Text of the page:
MUSANZE - Rwandan journalists called on all stakeholders to fast-track a wide-range of proposed media reforms.
The request was put forward during the celebration of the World Press Freedom Day, held in Musanze District, Northern Province.
Some of the reforms include instituting access to information legislation, amendment of the media law and making the media self-regulatory.
Media practitioners and experts praised the recent decision by the government to entrust media regulating responsibility to an independent body of media professionals, a role that has, since 2002, been in the hands of the Media High Council.
Kim Kizito, a news anchor on Radio 10, observed that despite some loopholes in legal instruments that support the media, there is lack of awareness among some journalists.
“Some journalists end up in trouble just because they are ignorant of the law; however, there are also law enforcers who equally don’t know the rights of journalists,” said Kizito.
The caretaker Minister of Information, Protais Musoni said that quite a big number of journalists do not enlighten themselves about those laws.
“Even when something wrong happens, they don’t sit back and plan on how best to deal with the issue. However, since I started engaging with the media in 2000, there has been a lot of improvement in journalists’ performance,” the Minister said.
“There has been improvement in regulation and the recent plan of handing the regulation duties to journalists is high-end. We will be way ahead of most countries in the world.”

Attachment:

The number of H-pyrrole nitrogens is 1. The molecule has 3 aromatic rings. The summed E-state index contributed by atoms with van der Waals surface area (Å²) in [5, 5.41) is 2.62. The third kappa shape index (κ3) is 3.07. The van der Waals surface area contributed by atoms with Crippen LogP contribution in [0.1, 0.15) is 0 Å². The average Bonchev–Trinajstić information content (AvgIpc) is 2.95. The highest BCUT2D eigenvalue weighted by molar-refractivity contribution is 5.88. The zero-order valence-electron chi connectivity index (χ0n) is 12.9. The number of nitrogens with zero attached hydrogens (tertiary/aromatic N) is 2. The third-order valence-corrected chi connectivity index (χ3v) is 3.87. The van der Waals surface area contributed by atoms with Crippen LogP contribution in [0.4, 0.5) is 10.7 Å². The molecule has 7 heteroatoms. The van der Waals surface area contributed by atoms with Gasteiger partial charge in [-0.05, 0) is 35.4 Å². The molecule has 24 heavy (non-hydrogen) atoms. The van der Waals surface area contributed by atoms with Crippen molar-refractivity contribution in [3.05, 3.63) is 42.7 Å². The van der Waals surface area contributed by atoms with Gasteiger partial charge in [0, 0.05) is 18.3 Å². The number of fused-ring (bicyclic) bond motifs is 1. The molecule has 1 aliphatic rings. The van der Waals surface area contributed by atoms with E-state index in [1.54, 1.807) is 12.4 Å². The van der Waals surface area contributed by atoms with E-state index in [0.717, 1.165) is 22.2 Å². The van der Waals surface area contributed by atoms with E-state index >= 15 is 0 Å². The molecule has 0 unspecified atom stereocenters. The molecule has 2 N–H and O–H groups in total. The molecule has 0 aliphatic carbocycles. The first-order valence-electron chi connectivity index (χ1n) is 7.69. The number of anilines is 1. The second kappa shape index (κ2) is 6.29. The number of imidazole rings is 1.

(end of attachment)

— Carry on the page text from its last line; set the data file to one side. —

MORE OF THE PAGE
According to the Rector of Ruhengeri Institute of Higher Education (INES) Dr. Deogratias Niyibizi, the media in Rwanda is supposed to be free and this is up to the journalist to exploit their freedom.
“The journalists have to free themselves so that they can become free,” Niyibizi, also a media expert said.
During the ceremony, most debates rotated around the media becoming self-regulating and according to Bosco Rushingabigwi, a journalism lecturer, the move should be pushed by reporters themselves, and not the government.
Rushingabigwi, who heads a seven-member taskforce elected by journalists to lay the ground for a self-regulatory body, briefed the gathering on the team’s progress, and appealed to journalists to take part in the ongoing debate.
Minister Musoni informed participants that six media draft laws and policies were now at advanced stages of discussion and would soon be presented to Cabinet for approval.
He reiterated government’s commitment to surrendering media regulation to the industry, but urged practitioners to take full ownership of the transition process.
“Government is committed to strengthen a self-regulated, responsible and independent media,” Musoni said.
Another journalism lecturer, Dr. Christopher Kayumba, proposed a structure through which media outlets would best regulate themselves, and appealed for solidarity among practitioners.
Participants also took note of the increased respect of media freedom, but condemned some public officials whose actions amount to a violation of such rights.
Journalists also called for decriminalisation of defamation, an issue that remains under debate in parliament.